Fading away


Morgan Stewart

Throughout high school, a majority of us will be in a relationship or two. Although some will last longer than others, there are various methods of breaking up. There is the angry breakup, the sad breakup, the mutual breakup and ghosting.
The method of ghosting is when there are two people in a relationship and one of the people just disappear, stop answering or coming around. The couple instead drifts apart. This is a dating trend that has recently begun. It is more common within the relationships of younger people. A poll conducted by YouGov and The Huffington Post shows that ghosting happens most often in couples between the ages of 18-29.
Teenagers and young adults are often criticized on their communication skills. Ghosting is common in this age group because it is easier than facing someone and officially ending the relationship. With dating websites to help make finding someone to date a lot less personal, ghosting seems like the reasonable way to end things.
Since young people find different ways to start relationships that have minimal face-to-face time, of course they would find a way to end the relationship with the people they just jumped mindlessly into it with using almost no human interaction.
This raises the question, is this really an ideal way to end a relationship?
“I think it’s kind of a cheesy way to breakup,” Sophomore Stephanie Barker said.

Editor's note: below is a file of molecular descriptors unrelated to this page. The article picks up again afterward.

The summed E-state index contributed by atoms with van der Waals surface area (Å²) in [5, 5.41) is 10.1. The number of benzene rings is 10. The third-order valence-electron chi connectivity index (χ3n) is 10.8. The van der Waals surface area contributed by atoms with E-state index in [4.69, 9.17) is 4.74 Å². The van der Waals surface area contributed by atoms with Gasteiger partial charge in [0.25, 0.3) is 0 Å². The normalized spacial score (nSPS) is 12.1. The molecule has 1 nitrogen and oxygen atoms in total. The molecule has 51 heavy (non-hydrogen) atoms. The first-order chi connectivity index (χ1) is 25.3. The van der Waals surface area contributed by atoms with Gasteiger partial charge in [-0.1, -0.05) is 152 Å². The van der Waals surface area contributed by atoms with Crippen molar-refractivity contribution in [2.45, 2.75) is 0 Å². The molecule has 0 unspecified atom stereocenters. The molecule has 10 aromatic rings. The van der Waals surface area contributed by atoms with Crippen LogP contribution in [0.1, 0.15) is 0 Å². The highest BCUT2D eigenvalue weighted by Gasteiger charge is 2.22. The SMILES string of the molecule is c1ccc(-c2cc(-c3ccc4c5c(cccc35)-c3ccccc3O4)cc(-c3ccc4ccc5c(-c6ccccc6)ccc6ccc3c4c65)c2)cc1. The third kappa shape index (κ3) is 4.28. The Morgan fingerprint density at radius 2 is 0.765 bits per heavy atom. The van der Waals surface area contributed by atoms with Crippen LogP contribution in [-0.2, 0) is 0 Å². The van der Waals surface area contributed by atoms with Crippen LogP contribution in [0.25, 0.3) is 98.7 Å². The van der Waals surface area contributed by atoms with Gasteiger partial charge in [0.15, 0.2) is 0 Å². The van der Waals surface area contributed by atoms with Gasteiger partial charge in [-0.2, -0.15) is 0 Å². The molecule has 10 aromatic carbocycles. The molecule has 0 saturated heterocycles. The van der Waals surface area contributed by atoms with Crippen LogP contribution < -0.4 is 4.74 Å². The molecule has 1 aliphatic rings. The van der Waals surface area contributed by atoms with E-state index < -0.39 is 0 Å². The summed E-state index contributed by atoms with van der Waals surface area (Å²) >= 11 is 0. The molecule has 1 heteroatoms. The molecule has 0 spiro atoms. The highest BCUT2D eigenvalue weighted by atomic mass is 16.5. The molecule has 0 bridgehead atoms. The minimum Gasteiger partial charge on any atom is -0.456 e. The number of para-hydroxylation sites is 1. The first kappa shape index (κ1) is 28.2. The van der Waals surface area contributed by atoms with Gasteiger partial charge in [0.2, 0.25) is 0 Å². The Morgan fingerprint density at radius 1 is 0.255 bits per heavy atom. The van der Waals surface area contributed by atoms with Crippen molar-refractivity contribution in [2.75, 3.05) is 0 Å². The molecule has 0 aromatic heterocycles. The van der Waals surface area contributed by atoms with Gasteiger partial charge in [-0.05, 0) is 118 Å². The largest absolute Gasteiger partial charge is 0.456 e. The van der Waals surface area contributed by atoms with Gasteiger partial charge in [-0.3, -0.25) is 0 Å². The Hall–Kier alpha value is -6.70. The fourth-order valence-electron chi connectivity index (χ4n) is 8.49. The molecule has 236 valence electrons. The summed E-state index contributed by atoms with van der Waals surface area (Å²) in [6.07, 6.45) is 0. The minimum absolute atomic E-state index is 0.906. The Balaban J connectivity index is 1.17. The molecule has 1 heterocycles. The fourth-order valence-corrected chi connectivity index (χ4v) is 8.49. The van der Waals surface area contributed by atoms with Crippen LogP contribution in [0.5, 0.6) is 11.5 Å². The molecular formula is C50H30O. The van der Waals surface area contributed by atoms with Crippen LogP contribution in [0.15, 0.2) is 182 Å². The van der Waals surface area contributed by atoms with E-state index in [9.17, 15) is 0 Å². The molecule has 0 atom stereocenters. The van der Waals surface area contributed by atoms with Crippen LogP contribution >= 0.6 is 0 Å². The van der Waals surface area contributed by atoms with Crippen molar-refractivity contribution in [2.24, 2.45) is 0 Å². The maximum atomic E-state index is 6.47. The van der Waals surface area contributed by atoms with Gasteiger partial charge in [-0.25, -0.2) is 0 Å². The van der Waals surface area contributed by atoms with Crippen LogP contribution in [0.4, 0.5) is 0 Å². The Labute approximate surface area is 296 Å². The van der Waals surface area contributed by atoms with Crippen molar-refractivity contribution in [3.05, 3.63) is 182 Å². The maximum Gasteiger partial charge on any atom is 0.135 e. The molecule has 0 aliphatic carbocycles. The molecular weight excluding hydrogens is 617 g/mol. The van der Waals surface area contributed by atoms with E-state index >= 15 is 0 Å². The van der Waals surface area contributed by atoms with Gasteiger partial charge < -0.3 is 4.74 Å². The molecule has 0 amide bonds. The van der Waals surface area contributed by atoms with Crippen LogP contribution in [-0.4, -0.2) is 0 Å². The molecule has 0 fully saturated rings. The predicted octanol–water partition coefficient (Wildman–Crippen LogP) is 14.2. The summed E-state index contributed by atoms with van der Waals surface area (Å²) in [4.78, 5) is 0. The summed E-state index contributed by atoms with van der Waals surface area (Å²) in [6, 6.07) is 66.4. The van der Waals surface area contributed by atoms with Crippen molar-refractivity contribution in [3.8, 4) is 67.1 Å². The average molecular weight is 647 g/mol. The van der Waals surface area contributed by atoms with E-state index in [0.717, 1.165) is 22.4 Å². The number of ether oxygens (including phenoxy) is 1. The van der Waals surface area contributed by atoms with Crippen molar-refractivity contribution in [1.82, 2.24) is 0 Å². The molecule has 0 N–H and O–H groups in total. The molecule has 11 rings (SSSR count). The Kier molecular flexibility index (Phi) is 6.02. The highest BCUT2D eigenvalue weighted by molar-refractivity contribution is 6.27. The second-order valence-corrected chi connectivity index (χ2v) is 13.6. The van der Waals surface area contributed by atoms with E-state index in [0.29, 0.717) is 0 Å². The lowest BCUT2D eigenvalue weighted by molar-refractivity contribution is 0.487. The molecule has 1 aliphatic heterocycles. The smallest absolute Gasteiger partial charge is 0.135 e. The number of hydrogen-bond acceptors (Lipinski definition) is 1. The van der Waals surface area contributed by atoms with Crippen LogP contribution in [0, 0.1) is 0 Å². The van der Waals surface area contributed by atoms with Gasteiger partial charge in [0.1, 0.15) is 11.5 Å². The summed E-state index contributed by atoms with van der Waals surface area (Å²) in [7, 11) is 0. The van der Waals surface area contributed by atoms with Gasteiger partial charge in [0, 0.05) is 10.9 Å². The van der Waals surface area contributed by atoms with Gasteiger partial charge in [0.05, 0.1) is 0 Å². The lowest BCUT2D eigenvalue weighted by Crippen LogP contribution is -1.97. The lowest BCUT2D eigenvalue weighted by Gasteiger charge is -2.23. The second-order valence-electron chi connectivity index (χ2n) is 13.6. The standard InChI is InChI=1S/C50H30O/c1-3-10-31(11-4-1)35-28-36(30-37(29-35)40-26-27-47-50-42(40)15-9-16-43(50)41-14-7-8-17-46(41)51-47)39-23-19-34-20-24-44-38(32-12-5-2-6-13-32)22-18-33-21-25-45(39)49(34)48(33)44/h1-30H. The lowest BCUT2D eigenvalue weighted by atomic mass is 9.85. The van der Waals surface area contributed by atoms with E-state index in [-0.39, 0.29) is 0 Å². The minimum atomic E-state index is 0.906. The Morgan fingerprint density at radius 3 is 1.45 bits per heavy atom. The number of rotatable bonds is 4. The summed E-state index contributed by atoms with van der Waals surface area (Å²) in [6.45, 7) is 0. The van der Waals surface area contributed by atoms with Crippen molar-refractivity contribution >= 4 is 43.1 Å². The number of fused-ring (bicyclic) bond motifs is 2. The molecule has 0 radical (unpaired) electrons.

Another flaw with this technique is that if you just cut off contact with someone, they would more than likely become really worried. There are so many possibilities of what they think. Are you somewhere without service? Did you lose your phone? Did you get your phone taken away?
“The other person doesn’t know what’s going on, so you’re sitting there freaking out because this person just stopped talking to you.” Barker said.
Along with that, ghosting is just a poor way to end your relationship. The whole situation is left ambiguous. They are left unclear as to if you were either busy or if you were trying to break things off. Being the “ghostee”, or the person who is getting ghosted, would probably be really awkward too. Things would feel unresolved.
“I feel like there’s so much tension left there,” Sophomore Hannah Buerkle said.
It’s also a matter of respect and what kind of person you are. Most people would probably feel better off with some sort of explanation for it, rather than an abrupt ending.
Some people are hypocritical and are only against ghosting when it’s their partner doing it to them, but are totally for it when they’re the ghost.
“I think it’s a stupid way to breakup,” Freshman Mikayla Evans said.
So whether you’re for or against ghosting, I think we can unanimously agree that it is a cruel way to break up with someone.